For two weeks in early November, a small group of us focused almost exclusively on seeing the incredible variety of butterflies in the area around Tena, Ecuador. Ever since then, with a brief break for Thanksgiving, I’ve been wading through the more than 2500 pictures that made it home with me, deleting the really bad ones and duplicates, deciding which to keep, and cleaning up the rest. Down to under 500 now, there’s still work to be done trying to figure out just what species they are from the several hundred we saw during the trip of the thousands that are found there, and eventually I’ll post more on the travel page of my website. Since it’s been almost a month since my last posting, I thought I’d share some of the better pictures below, although I have to beg forgiveness in not yet having the proper identification for many of them.
Our trip was organized by Sunstreak Tours and led by the extraordinary Andrew Neild, and our group of ten included the quite knowledgeable owner of Sunstreak Tours (and overall butterfly expert), Jeff Glassberg. Based out of the comfortable Hostal Casa del Abuelo, each day we’d head off in search of butterflies and return that evening having seen something exceptional every day. Even on the way to Tena from Quito, we picked up a number of species that were new to most of us, including this Dartwhite member of the genus Catastica.
A favorite for some of us were the “eighty-eights”, small butterflies that usually perch with their wings closed showing a pattern on their outer wings of an “88” or “89” or similar.
Here’s the same individual with its wings open.
Like many butterflies (and there are a couple of examples below), the underside of the wings can be dull or patterned to blend in with the natural setting as a form of camouflage, with astonishing colors and patterns on the upper wing. Some of the best examples of this are found among the Leafwings, whose eyes are just as cryptic as the rest of its body.
It could get pretty dark in the rain forest, which made photography a bit tricky at times, but there were some amazing butterflies flitting about from high in the canopy down to the ground level. One of the cooler ones to see and obviously nearly impossible to photograph well were several species of clear-winged Satyrs.
Another fabulous denizen of the forest is the Painted Panacea, a medium-sized butterfly with a complete palette of pastel colors.
Similar to the eighty-eights were a couple of species of Perisamas, with their buttery outer wings hiding spectacular colors (black and turquoise in this case) on the inner surface.
We were quite lucky on several occasions to get close looks at the large Morpho butterfly, which is usually seen only as an elusive electric blue flash floating by, but is also quite attractive in the closed position.
Another big one that is commonly seen in butterfly houses here is the Malachite.
Similar to the Julia (Dryas julia) which we also saw on the trip and that is sometimes seen in the southern US, another large colorful specimen is the Juno Heliconian (Dione juno).
Several days, we’d prospect along rocky river banks and find many species basking in the sun and sipping the salty ground. Here are 3 examples of some of the larger ones that were on the beach one day.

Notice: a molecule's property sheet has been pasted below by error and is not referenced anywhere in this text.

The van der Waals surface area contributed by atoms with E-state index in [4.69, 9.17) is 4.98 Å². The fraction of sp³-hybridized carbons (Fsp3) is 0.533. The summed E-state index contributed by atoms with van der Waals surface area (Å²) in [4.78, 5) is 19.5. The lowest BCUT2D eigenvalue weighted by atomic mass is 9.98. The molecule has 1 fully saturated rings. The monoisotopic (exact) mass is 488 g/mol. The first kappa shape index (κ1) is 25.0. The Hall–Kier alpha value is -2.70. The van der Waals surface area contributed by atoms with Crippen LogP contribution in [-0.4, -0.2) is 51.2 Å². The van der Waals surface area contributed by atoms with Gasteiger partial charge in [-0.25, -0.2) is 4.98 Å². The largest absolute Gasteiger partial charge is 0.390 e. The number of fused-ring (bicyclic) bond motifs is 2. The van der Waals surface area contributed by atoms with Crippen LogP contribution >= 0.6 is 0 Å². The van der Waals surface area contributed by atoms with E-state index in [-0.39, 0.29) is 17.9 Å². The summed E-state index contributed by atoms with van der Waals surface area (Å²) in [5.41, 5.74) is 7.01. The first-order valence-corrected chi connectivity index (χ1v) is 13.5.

Back in the woods for some more spectacular “bugs” – at one time, I thought this one might be the highlight of the trip
until we saw a couple of different Caria species and several individuals of the same species. Then I got thinking maybe this next one was the BOT (Butterfly of the Trip), shown here perched on Jeff Glassberg’s lens – I guess you just can’t get close enough for a good picture!
Then again, maybe this guy’s the BOT.
Looking somewhat like a very large “88”, this may be my favorite picture of the trip, catching a shot of this amazing butterfly’s proboscis dimpling the water.
There were plenty of other butterflies, however, vying for the honor. For example, there was the Stoplight Catone
and this incredible skipper,
or maybe this guy, who was flashy enough posed with its wings closed,
but blew it away when they opened.
Close to where that show was going on was a much smaller Eyemark strutting its stuff.
While we were mostly concerned with seeing and identifying butterflies on the trip, there were also some incredible moths seeking our attention. Two examples:
and this one.
Of course, we couldn’t help but notice some of the other living things seen on our outings. Lots of interesting spiders about…
way cool grasshoppers,
some astonishing bugs of all sizes and colors,
and walking sticks.
So focused on looking for butterflies, unlike my previous birding trips to Ecuador, most of us failed to notice the variety of birds that were about, and I had to laugh at the lack of interest from everybody one day when I pointed out an aracari perched nearby while we were driving along the way. One couple in our group, though, did keep an eye out and managed to list more than 100 species while the rest of us were doing our butterfly thing. We also coincidentally ran into a couple of our Albuquerque friends who were in the area on what surely was a wonderful birding trip, and I’m looking forward to hearing stories of their experience. Of the few bird pictures I managed to take, I was pretty happy with this one of a most patient Cinnamon Flycatcher during a visit to Cabanas San Isidro.
Finally, it was fun to stop in Misahualli again, a town I last visited with a friend in 2008 after being told Tena was just too big of a town. Sure enough, the monkeys were still running about on the plaza entertaining the gringos.
So that’s a quick overview of what’s been going on the last couple of weeks. Now back to work figuring out the names of all those butterflies.